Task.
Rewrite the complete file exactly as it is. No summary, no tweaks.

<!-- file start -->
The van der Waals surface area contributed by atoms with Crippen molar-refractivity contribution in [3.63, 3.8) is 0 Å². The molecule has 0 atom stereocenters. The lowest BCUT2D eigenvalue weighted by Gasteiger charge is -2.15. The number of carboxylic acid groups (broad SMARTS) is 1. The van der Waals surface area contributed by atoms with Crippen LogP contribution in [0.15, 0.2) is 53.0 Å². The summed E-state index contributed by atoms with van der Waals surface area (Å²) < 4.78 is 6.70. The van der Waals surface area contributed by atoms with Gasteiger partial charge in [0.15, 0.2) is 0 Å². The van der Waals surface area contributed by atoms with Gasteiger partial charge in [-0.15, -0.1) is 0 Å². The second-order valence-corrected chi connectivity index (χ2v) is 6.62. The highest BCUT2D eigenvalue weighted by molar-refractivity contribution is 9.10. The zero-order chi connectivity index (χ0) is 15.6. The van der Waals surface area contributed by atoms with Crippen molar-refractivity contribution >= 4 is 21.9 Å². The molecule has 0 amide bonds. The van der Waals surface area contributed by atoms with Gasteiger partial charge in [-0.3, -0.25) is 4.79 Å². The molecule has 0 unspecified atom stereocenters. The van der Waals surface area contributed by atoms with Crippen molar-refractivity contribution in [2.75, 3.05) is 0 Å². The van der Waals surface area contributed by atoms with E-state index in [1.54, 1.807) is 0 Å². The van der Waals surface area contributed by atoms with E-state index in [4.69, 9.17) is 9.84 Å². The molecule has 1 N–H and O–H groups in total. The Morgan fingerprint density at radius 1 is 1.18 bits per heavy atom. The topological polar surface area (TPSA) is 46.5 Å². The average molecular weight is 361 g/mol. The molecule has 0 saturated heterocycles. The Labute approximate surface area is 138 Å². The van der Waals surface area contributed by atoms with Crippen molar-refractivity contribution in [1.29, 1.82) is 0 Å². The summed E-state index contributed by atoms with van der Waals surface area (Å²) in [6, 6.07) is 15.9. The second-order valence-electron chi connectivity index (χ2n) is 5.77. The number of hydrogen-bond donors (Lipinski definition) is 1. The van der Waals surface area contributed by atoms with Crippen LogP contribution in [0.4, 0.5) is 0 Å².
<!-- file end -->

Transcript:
The van der Waals surface area contributed by atoms with Crippen molar-refractivity contribution in [3.63, 3.8) is 0 Å². The molecule has 0 atom stereocenters. The lowest BCUT2D eigenvalue weighted by Gasteiger charge is -2.15. The number of carboxylic acid groups (broad SMARTS) is 1. The van der Waals surface area contributed by atoms with Crippen LogP contribution in [0.15, 0.2) is 53.0 Å². The summed E-state index contributed by atoms with van der Waals surface area (Å²) < 4.78 is 6.70. The van der Waals surface area contributed by atoms with Gasteiger partial charge in [0.15, 0.2) is 0 Å². The van der Waals surface area contributed by atoms with Gasteiger partial charge in [-0.15, -0.1) is 0 Å². The second-order valence-corrected chi connectivity index (χ2v) is 6.62. The highest BCUT2D eigenvalue weighted by molar-refractivity contribution is 9.10. The zero-order chi connectivity index (χ0) is 15.6. The van der Waals surface area contributed by atoms with Crippen molar-refractivity contribution >= 4 is 21.9 Å². The molecule has 0 amide bonds. The van der Waals surface area contributed by atoms with Gasteiger partial charge in [-0.3, -0.25) is 4.79 Å². The molecule has 0 unspecified atom stereocenters. The van der Waals surface area contributed by atoms with Crippen molar-refractivity contribution in [2.75, 3.05) is 0 Å². The van der Waals surface area contributed by atoms with E-state index in [1.54, 1.807) is 0 Å². The van der Waals surface area contributed by atoms with E-state index in [4.69, 9.17) is 9.84 Å². The molecule has 1 N–H and O–H groups in total. The Morgan fingerprint density at radius 1 is 1.18 bits per heavy atom. The topological polar surface area (TPSA) is 46.5 Å². The average molecular weight is 361 g/mol. The molecule has 0 saturated heterocycles. The Labute approximate surface area is 138 Å². The van der Waals surface area contributed by atoms with Crippen molar-refractivity contribution in [1.29, 1.82) is 0 Å². The summed E-state index contributed by atoms with van der Waals surface area (Å²) in [6, 6.07) is 15.9. The second-order valence-electron chi connectivity index (χ2n) is 5.77. The number of hydrogen-bond donors (Lipinski definition) is 1. The van der Waals surface area contributed by atoms with Crippen LogP contribution in [0.4, 0.5) is 0 Å².